Working around a crisis: lessons from Japan

Makoto Yuasa

Representative Director, Japan

April 29, 2020

I did not imagine that COVID-19 would spread so quickly when I first saw reports of the outbreak in January 2020. The world is trying to overcome this problem, but it has affected how we work. Many countries have imposed a lockdown, forcing people to work from home.

Japan started hearing of confirmed cases from mid-Feb. Our China offices had to be closed for more than a month and I was getting detailed information from colleagues in Shanghai and Beijing about how they were dealing with the situation.

The Tokyo office, which I oversee, has many working mothers and we had started experimenting with work-from-home a few years ago. So, when it was time for the entire office to work from home, we did not face any issues. I believe CACTUS is one of the few companies in Japan that was able to transition quickly and smoothly, and it’s been a little over a month since we have been working from home.

As expected, our employees settled in quickly. They seem to be happy that they save a lot of time they would have otherwise spent commuting.

Since most of us have worked from home for varying durations, how to focus on work was not a big challenge. Arrangements for additional monitors (since we use laptops), IP phones, and tools/software were made in advance. It seemed we were well prepared for the situation we were put in by the COVID-19 outbreak.

When Japan was hit by the earthquake in 2011, its electricity supply was affected and Japan was forced to think of innovative ways to save electricity. Concepts like “cool biz”—no jacket, no tie—were introduced to the working population in summer. Until then, employees in Japan always wore complete formal attire in the office; now, casual wear has become acceptable. Similarly, I feel like the work-from-home model will gradually become the norm.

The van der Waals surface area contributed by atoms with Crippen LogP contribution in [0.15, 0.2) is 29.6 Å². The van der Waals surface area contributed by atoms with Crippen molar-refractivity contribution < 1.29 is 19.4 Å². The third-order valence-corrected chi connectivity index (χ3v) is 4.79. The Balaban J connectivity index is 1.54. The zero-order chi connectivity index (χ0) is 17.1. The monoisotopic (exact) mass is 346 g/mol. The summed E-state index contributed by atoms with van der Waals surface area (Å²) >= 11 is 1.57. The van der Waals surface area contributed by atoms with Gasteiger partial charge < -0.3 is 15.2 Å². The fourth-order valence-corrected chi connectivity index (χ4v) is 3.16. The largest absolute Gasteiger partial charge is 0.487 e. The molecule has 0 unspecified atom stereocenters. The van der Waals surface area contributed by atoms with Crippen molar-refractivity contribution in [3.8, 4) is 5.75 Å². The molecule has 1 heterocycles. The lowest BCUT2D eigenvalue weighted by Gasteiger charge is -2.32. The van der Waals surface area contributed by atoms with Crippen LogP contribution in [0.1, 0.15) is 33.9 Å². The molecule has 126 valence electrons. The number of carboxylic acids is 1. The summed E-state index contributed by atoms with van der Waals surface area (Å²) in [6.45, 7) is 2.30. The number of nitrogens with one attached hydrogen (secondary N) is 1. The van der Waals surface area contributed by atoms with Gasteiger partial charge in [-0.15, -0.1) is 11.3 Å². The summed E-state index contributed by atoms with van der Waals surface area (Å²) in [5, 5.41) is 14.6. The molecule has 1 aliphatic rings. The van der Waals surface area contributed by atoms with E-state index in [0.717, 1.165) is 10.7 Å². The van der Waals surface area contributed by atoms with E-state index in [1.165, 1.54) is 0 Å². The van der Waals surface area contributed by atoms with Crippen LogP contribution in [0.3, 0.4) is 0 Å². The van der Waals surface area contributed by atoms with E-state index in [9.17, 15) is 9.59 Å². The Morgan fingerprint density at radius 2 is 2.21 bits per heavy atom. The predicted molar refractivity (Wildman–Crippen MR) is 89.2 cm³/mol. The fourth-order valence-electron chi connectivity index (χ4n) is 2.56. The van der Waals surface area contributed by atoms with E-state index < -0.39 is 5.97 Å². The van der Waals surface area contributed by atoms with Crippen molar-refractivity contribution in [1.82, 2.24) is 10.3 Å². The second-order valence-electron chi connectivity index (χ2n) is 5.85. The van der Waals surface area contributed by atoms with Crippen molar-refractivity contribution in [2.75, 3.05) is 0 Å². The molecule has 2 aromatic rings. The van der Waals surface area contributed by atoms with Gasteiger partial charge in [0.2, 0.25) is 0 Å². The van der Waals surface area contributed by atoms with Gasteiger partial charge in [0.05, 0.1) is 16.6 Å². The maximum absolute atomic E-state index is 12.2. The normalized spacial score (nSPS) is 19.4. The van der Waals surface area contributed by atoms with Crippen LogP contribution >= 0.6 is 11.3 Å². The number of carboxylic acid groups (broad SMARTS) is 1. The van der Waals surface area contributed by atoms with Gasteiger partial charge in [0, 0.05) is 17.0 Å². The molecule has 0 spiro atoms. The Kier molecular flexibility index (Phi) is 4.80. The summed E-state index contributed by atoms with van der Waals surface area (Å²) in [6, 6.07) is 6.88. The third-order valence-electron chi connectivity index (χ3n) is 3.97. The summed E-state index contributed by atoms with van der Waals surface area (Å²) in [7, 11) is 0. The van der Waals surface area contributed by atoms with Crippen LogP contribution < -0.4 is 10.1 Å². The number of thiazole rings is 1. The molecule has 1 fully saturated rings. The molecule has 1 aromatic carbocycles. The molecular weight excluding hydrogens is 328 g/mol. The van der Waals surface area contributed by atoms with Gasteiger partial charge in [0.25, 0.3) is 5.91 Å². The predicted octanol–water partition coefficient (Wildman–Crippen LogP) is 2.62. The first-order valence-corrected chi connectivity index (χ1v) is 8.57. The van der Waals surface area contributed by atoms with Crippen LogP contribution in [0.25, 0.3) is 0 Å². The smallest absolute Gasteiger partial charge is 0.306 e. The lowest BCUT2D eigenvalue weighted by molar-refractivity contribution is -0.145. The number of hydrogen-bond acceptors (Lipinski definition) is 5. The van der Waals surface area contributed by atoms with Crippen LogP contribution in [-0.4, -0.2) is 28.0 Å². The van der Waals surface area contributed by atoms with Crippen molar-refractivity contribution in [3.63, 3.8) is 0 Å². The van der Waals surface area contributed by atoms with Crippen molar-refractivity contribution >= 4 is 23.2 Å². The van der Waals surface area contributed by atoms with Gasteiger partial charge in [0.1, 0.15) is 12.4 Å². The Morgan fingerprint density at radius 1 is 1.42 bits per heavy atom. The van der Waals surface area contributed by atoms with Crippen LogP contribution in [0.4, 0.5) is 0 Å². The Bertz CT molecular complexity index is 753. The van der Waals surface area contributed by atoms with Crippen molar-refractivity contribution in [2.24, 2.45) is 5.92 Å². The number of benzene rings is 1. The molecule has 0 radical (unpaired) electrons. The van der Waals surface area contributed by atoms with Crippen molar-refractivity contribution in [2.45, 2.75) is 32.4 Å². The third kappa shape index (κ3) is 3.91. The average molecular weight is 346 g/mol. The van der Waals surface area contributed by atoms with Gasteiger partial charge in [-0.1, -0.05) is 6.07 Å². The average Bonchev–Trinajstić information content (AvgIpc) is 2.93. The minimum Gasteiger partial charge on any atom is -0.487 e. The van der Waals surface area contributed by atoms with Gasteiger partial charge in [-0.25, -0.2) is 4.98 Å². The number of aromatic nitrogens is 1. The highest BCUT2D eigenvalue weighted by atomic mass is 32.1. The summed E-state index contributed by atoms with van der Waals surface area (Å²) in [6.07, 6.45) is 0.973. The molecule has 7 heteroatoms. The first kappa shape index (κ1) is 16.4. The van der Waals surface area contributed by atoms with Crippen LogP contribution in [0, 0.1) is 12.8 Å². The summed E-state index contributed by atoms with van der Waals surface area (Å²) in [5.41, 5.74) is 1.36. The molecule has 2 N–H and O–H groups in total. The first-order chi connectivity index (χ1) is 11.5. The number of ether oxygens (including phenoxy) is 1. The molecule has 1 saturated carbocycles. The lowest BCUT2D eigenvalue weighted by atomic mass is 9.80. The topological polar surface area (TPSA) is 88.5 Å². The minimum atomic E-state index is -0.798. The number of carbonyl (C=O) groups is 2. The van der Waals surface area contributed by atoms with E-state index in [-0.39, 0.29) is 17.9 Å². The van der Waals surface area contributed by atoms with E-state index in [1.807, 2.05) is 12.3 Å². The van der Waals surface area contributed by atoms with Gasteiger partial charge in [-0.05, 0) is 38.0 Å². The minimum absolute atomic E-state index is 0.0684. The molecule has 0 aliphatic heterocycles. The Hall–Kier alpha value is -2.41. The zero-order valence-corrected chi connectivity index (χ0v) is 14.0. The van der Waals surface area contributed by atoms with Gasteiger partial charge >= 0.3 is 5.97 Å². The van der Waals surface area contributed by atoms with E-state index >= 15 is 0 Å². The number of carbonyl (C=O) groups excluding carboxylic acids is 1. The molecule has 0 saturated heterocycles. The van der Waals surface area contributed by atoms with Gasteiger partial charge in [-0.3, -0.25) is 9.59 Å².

I must acknowledge the HR team. When news of the rapidly increasing cases started trickling in, HR asked all global offices to scale up work-from-home irrespective of the number of cases in the country.  This foresight, backed by regular updates, helped us avoid panic and put the safety of our employees at the stop of the priority list. This is in sharp contrast to many companies in Japan that asked their employees to commute to the office in packed trains. I must also thank the employees in the Tokyo office for understanding the gravity of the situation and exercising precautions. It is thanks to their cooperation that we are still able to serve our customers.

I’m sure we’ll come out of this better, wiser, and stronger.

By Makoto Yuasa


Representative Director, Japan

Makoto heads the Japan and South Korea operations. Armed with a law degree from Nihon University, Japan, he took a detour into the world of marketing and sales. A significant player in the marketing and promotions of CACTUS’s editorial offerings to researchers in Japan, Makoto has been a key player in handling business development for publication support, education, transcription, translation, and design services. Since 2013, he has served as the Vice President of the executive committee of ScienceTalks, CACTUS’s initiative to build an interactive platform to enable authors and researchers to connect and exchange ideas in real-time. Makoto has a deep understanding of cross-cultural business differences after having lived in Japan, India, and the UK, and he uses this understanding to engage stakeholders and expand CACTUS’s work and imprint.

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